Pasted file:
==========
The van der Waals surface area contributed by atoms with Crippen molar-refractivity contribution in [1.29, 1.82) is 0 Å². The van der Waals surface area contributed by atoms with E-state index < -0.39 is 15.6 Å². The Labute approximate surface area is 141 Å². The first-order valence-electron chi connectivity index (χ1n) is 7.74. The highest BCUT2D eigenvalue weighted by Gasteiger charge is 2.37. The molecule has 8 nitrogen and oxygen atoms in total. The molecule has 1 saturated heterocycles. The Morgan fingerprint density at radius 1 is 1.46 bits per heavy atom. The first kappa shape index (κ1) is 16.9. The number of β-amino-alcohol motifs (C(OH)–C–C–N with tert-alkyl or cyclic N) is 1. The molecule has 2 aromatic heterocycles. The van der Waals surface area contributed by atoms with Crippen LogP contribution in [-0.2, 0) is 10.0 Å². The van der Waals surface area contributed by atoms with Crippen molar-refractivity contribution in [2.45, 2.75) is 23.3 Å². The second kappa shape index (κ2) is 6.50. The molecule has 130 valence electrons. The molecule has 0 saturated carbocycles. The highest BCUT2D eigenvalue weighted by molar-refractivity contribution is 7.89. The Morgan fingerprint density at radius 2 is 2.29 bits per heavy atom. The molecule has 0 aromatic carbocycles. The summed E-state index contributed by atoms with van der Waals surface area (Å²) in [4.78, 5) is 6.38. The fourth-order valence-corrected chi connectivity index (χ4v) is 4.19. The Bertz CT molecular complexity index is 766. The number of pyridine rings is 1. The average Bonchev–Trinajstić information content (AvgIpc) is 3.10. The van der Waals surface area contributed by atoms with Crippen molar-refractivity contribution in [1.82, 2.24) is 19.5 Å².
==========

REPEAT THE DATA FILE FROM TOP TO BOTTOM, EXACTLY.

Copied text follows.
The van der Waals surface area contributed by atoms with Crippen molar-refractivity contribution in [1.29, 1.82) is 0 Å². The van der Waals surface area contributed by atoms with E-state index < -0.39 is 15.6 Å². The Labute approximate surface area is 141 Å². The first-order valence-electron chi connectivity index (χ1n) is 7.74. The highest BCUT2D eigenvalue weighted by Gasteiger charge is 2.37. The molecule has 8 nitrogen and oxygen atoms in total. The molecule has 1 saturated heterocycles. The Morgan fingerprint density at radius 1 is 1.46 bits per heavy atom. The first kappa shape index (κ1) is 16.9. The number of β-amino-alcohol motifs (C(OH)–C–C–N with tert-alkyl or cyclic N) is 1. The molecule has 2 aromatic heterocycles. The van der Waals surface area contributed by atoms with Crippen LogP contribution in [-0.2, 0) is 10.0 Å². The van der Waals surface area contributed by atoms with Crippen molar-refractivity contribution in [2.45, 2.75) is 23.3 Å². The second kappa shape index (κ2) is 6.50. The molecule has 130 valence electrons. The molecule has 0 saturated carbocycles. The highest BCUT2D eigenvalue weighted by molar-refractivity contribution is 7.89. The Morgan fingerprint density at radius 2 is 2.29 bits per heavy atom. The molecule has 0 aromatic carbocycles. The summed E-state index contributed by atoms with van der Waals surface area (Å²) in [4.78, 5) is 6.38. The fourth-order valence-corrected chi connectivity index (χ4v) is 4.19. The Bertz CT molecular complexity index is 766. The number of pyridine rings is 1. The average Bonchev–Trinajstić information content (AvgIpc) is 3.10. The van der Waals surface area contributed by atoms with Crippen molar-refractivity contribution in [1.82, 2.24) is 19.5 Å².